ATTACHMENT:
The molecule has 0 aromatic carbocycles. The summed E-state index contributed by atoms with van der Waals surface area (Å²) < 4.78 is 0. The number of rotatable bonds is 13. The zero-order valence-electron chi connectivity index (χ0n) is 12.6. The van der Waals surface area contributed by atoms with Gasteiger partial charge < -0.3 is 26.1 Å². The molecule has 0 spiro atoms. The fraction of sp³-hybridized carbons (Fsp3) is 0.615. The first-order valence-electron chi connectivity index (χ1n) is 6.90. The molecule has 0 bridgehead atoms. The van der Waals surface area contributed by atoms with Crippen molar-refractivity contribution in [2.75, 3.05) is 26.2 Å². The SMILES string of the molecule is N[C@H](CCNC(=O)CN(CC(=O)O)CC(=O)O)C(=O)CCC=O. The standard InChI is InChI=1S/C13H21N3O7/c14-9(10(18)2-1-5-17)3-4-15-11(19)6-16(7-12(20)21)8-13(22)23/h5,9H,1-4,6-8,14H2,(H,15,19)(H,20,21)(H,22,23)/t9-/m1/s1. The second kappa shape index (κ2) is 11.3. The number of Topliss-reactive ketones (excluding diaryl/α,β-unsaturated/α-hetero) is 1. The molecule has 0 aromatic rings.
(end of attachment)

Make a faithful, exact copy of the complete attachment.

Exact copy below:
The molecule has 0 aromatic carbocycles. The summed E-state index contributed by atoms with van der Waals surface area (Å²) < 4.78 is 0. The number of rotatable bonds is 13. The zero-order valence-electron chi connectivity index (χ0n) is 12.6. The van der Waals surface area contributed by atoms with Gasteiger partial charge < -0.3 is 26.1 Å². The molecule has 0 spiro atoms. The fraction of sp³-hybridized carbons (Fsp3) is 0.615. The first-order valence-electron chi connectivity index (χ1n) is 6.90. The molecule has 0 bridgehead atoms. The van der Waals surface area contributed by atoms with Crippen molar-refractivity contribution in [2.75, 3.05) is 26.2 Å². The SMILES string of the molecule is N[C@H](CCNC(=O)CN(CC(=O)O)CC(=O)O)C(=O)CCC=O. The standard InChI is InChI=1S/C13H21N3O7/c14-9(10(18)2-1-5-17)3-4-15-11(19)6-16(7-12(20)21)8-13(22)23/h5,9H,1-4,6-8,14H2,(H,15,19)(H,20,21)(H,22,23)/t9-/m1/s1. The second kappa shape index (κ2) is 11.3. The number of Topliss-reactive ketones (excluding diaryl/α,β-unsaturated/α-hetero) is 1. The molecule has 0 aromatic rings.